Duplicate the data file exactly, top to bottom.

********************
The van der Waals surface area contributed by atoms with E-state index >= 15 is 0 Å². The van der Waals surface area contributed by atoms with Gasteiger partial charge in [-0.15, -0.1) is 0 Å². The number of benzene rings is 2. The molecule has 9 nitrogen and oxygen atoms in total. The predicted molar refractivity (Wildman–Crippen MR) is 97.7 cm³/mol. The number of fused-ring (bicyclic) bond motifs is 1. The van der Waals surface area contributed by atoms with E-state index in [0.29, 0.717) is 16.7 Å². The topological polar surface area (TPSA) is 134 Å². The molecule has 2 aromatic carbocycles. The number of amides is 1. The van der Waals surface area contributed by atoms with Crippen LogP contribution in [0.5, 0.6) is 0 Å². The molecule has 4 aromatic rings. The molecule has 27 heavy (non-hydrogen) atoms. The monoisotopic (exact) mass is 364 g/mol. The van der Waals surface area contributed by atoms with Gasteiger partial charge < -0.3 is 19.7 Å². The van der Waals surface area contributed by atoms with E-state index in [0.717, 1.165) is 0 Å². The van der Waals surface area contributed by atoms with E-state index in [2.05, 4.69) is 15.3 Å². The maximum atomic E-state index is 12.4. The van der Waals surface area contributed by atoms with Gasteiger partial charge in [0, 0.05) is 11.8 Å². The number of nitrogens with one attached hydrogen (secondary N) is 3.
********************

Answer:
The van der Waals surface area contributed by atoms with E-state index >= 15 is 0 Å². The van der Waals surface area contributed by atoms with Gasteiger partial charge in [-0.15, -0.1) is 0 Å². The number of benzene rings is 2. The molecule has 9 nitrogen and oxygen atoms in total. The predicted molar refractivity (Wildman–Crippen MR) is 97.7 cm³/mol. The number of fused-ring (bicyclic) bond motifs is 1. The van der Waals surface area contributed by atoms with E-state index in [0.29, 0.717) is 16.7 Å². The topological polar surface area (TPSA) is 134 Å². The molecule has 2 aromatic carbocycles. The number of amides is 1. The van der Waals surface area contributed by atoms with Crippen LogP contribution in [0.5, 0.6) is 0 Å². The molecule has 4 aromatic rings. The molecule has 27 heavy (non-hydrogen) atoms. The monoisotopic (exact) mass is 364 g/mol. The van der Waals surface area contributed by atoms with Gasteiger partial charge < -0.3 is 19.7 Å². The van der Waals surface area contributed by atoms with E-state index in [0.717, 1.165) is 0 Å². The van der Waals surface area contributed by atoms with E-state index in [2.05, 4.69) is 15.3 Å². The maximum atomic E-state index is 12.4. The van der Waals surface area contributed by atoms with Gasteiger partial charge in [0, 0.05) is 11.8 Å². The number of nitrogens with one attached hydrogen (secondary N) is 3.